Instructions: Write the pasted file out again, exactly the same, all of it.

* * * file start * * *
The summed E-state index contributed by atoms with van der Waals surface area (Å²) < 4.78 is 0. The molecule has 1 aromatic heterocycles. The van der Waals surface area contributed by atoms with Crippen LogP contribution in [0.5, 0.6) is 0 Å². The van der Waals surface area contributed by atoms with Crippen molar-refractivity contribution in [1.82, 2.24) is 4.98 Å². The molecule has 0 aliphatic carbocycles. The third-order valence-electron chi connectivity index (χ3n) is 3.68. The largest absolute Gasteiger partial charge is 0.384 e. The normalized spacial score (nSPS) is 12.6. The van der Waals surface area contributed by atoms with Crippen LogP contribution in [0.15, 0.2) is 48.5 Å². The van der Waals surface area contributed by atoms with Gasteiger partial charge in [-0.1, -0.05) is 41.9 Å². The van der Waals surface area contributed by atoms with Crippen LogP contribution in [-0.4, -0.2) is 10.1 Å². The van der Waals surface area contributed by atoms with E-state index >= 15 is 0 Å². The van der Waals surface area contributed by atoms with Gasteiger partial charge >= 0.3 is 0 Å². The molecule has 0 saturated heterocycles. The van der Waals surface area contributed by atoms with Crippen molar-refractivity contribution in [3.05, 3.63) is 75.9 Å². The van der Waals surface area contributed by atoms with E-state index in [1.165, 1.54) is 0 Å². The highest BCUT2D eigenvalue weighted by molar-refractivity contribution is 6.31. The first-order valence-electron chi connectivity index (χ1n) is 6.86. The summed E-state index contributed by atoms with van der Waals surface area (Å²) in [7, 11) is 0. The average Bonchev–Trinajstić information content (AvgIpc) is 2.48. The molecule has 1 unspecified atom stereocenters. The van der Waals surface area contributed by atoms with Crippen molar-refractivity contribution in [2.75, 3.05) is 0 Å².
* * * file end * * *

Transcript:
The summed E-state index contributed by atoms with van der Waals surface area (Å²) < 4.78 is 0. The molecule has 1 aromatic heterocycles. The van der Waals surface area contributed by atoms with Crippen LogP contribution in [0.5, 0.6) is 0 Å². The van der Waals surface area contributed by atoms with Crippen molar-refractivity contribution in [1.82, 2.24) is 4.98 Å². The molecule has 0 aliphatic carbocycles. The third-order valence-electron chi connectivity index (χ3n) is 3.68. The largest absolute Gasteiger partial charge is 0.384 e. The normalized spacial score (nSPS) is 12.6. The van der Waals surface area contributed by atoms with Crippen LogP contribution in [0.15, 0.2) is 48.5 Å². The van der Waals surface area contributed by atoms with Gasteiger partial charge in [-0.1, -0.05) is 41.9 Å². The van der Waals surface area contributed by atoms with Crippen LogP contribution in [-0.4, -0.2) is 10.1 Å². The van der Waals surface area contributed by atoms with E-state index >= 15 is 0 Å². The van der Waals surface area contributed by atoms with Gasteiger partial charge >= 0.3 is 0 Å². The molecule has 0 saturated heterocycles. The van der Waals surface area contributed by atoms with Crippen molar-refractivity contribution in [3.05, 3.63) is 75.9 Å². The van der Waals surface area contributed by atoms with E-state index in [1.165, 1.54) is 0 Å². The highest BCUT2D eigenvalue weighted by molar-refractivity contribution is 6.31. The first-order valence-electron chi connectivity index (χ1n) is 6.86. The summed E-state index contributed by atoms with van der Waals surface area (Å²) in [7, 11) is 0. The average Bonchev–Trinajstić information content (AvgIpc) is 2.48. The molecule has 1 unspecified atom stereocenters. The van der Waals surface area contributed by atoms with Crippen molar-refractivity contribution in [2.75, 3.05) is 0 Å².